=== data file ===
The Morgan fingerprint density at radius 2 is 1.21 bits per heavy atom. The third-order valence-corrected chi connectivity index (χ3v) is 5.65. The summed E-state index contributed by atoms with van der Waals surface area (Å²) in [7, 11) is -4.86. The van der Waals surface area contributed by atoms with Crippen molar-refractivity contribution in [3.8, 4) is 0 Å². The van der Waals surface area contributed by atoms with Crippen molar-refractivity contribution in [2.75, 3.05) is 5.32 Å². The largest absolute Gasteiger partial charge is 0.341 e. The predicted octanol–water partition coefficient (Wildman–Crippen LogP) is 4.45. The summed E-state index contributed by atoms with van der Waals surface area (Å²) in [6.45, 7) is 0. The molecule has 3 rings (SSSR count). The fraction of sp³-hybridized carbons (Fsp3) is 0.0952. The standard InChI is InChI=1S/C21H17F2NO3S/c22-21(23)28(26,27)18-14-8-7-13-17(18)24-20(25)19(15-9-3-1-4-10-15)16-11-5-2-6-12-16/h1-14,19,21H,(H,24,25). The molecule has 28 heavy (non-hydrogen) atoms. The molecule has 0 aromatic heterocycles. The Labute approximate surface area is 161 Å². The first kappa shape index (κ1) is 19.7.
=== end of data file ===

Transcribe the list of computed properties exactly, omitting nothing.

The Morgan fingerprint density at radius 2 is 1.21 bits per heavy atom. The third-order valence-corrected chi connectivity index (χ3v) is 5.65. The summed E-state index contributed by atoms with van der Waals surface area (Å²) in [7, 11) is -4.86. The van der Waals surface area contributed by atoms with Crippen molar-refractivity contribution in [3.8, 4) is 0 Å². The van der Waals surface area contributed by atoms with Crippen molar-refractivity contribution in [2.75, 3.05) is 5.32 Å². The largest absolute Gasteiger partial charge is 0.341 e. The predicted octanol–water partition coefficient (Wildman–Crippen LogP) is 4.45. The summed E-state index contributed by atoms with van der Waals surface area (Å²) in [6.45, 7) is 0. The molecule has 3 rings (SSSR count). The fraction of sp³-hybridized carbons (Fsp3) is 0.0952. The standard InChI is InChI=1S/C21H17F2NO3S/c22-21(23)28(26,27)18-14-8-7-13-17(18)24-20(25)19(15-9-3-1-4-10-15)16-11-5-2-6-12-16/h1-14,19,21H,(H,24,25). The molecule has 28 heavy (non-hydrogen) atoms. The molecule has 0 aromatic heterocycles. The Labute approximate surface area is 161 Å². The first kappa shape index (κ1) is 19.7.